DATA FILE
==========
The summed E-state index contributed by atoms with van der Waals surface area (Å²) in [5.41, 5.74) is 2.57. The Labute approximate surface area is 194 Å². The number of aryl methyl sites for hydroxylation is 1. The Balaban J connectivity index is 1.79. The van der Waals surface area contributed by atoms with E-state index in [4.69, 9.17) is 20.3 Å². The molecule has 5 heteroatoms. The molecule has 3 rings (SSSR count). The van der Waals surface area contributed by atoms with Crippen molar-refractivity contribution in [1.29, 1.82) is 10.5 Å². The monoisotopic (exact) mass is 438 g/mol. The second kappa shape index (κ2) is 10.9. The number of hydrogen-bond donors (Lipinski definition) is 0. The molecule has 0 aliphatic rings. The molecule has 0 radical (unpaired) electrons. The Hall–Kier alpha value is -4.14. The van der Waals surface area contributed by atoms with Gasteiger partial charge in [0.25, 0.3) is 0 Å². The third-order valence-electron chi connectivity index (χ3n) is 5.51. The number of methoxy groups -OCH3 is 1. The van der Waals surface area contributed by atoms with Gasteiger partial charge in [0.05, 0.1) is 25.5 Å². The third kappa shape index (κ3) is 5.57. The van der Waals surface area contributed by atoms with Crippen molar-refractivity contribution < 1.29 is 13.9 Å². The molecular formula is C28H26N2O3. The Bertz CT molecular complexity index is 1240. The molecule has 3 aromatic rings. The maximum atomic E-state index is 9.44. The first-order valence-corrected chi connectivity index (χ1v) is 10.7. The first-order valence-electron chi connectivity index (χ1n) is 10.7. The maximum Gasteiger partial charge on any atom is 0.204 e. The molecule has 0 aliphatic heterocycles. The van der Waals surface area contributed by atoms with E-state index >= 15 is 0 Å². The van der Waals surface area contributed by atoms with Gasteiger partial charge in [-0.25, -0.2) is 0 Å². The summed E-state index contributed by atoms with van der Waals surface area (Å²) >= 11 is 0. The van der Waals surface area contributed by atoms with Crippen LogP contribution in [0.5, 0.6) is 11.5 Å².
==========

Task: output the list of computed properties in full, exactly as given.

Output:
The summed E-state index contributed by atoms with van der Waals surface area (Å²) in [5.41, 5.74) is 2.57. The Labute approximate surface area is 194 Å². The number of aryl methyl sites for hydroxylation is 1. The Balaban J connectivity index is 1.79. The van der Waals surface area contributed by atoms with E-state index in [4.69, 9.17) is 20.3 Å². The molecule has 5 heteroatoms. The molecule has 3 rings (SSSR count). The van der Waals surface area contributed by atoms with Crippen molar-refractivity contribution in [1.29, 1.82) is 10.5 Å². The monoisotopic (exact) mass is 438 g/mol. The second kappa shape index (κ2) is 10.9. The number of hydrogen-bond donors (Lipinski definition) is 0. The molecule has 0 aliphatic rings. The molecule has 0 radical (unpaired) electrons. The Hall–Kier alpha value is -4.14. The van der Waals surface area contributed by atoms with Gasteiger partial charge in [0.25, 0.3) is 0 Å². The third-order valence-electron chi connectivity index (χ3n) is 5.51. The number of methoxy groups -OCH3 is 1. The van der Waals surface area contributed by atoms with Gasteiger partial charge in [0.05, 0.1) is 25.5 Å². The third kappa shape index (κ3) is 5.57. The van der Waals surface area contributed by atoms with Crippen molar-refractivity contribution < 1.29 is 13.9 Å². The molecular formula is C28H26N2O3. The Bertz CT molecular complexity index is 1240. The molecule has 3 aromatic rings. The maximum atomic E-state index is 9.44. The first-order valence-corrected chi connectivity index (χ1v) is 10.7. The first-order valence-electron chi connectivity index (χ1n) is 10.7. The maximum Gasteiger partial charge on any atom is 0.204 e. The molecule has 0 aliphatic heterocycles. The van der Waals surface area contributed by atoms with E-state index >= 15 is 0 Å². The van der Waals surface area contributed by atoms with Gasteiger partial charge in [-0.25, -0.2) is 0 Å². The summed E-state index contributed by atoms with van der Waals surface area (Å²) >= 11 is 0. The van der Waals surface area contributed by atoms with Crippen LogP contribution in [0.5, 0.6) is 11.5 Å².